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Brexit critic’s investment firm increases exposure to UK

Brexit critic’s investment firm increases exposure to UK

The wealth management firm co-founded by anti-Brexit campaigner Gina Miller has upped its exposure to UK assets, as the country’s exit from the EU draws closer with the prospect of a no-deal becoming more likely.

Ms Miller, who has been vocal in the media and also initiated several legal challenges to the government’s policy of exiting the EU, is co-founder of London-based wealth management firm SCM Private with her husband Alan.

In her latest update to clients of the firm, covering the month of July and published on August 29, Ms Miller wrote: “Within the equity portfolio we increased exposure to undervalued UK blue chip equities together with a global ETF investing in securities selected according to fundamental measures of value. 

"We took advantage of the reduced differential between short and longer term bonds, by increasing our weighting in sterling denominated short term bonds that hold bonds with an average yield of 1.6 per annum whilst also investing in a  sterling hedged Emerging Market Sovereign Bond ETF that holds bonds with an average yield of 4.8 per cent per cent.”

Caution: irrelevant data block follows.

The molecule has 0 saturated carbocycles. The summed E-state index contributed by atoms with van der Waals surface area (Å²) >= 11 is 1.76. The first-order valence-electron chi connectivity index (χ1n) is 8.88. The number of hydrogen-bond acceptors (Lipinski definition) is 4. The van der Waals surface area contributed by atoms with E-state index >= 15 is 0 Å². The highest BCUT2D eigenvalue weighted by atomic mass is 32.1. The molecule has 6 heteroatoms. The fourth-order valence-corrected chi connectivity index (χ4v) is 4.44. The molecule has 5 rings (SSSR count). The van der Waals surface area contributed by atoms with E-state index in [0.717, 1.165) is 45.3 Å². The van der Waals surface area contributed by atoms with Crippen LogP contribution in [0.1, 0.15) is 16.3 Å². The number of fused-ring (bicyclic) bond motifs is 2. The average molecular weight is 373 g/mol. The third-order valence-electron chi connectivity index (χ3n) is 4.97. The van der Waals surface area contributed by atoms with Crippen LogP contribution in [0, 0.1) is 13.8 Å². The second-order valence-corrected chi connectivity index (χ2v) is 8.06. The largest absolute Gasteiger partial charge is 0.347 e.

UK blue chip equities will be companies listed on the UK stock market but may be international companies with little actual exposure to the UK economy.

Around 70 per cent of the earnings of companies in the FTSE 100 are derived from overseas, and the value of those earnings rises if sterling falls due to the favourable exchange rate.

The sterling denominated bonds are exposed to the UK economy due to movements in the currency.

Denominating the emerging market bonds in sterling means receiving the income in sterling and the weaker the level of sterling, the lower the returns. 

Speaking to FTAdviser following the publication of the note, Ms Miller said: “We never combine any personal political views with investment views.

"The investment team's view is that UK equities are significantly undervalued against their international peers, whilst the significant overseas exposure and attractive dividend yields offered by the UK blue chip stocks should serve to protect investors should some of the more adverse Brexit related scenarios take place.”

But Edward Park, deputy chief investment officer at Brooks Macdonald, takes a different view on UK stocks.

He said: “Domestic focused UK stocks have underperformed international peers as the heightened risk of a no-deal recession begins to be priced into markets.

"With the outcome of Brexit remaining volatile and unclear, sterling will remain under pressure and trade within a range that reflects the dual possibilities of a deal and a disruptive exit.

"As a result we maintain our underweight to UK assets despite the valuations on offer.”

Ms Miller is currently taking the government to court over prime minister Boris Johnson's decision to suspend parliament in September. 

 david.thorpe@ft.com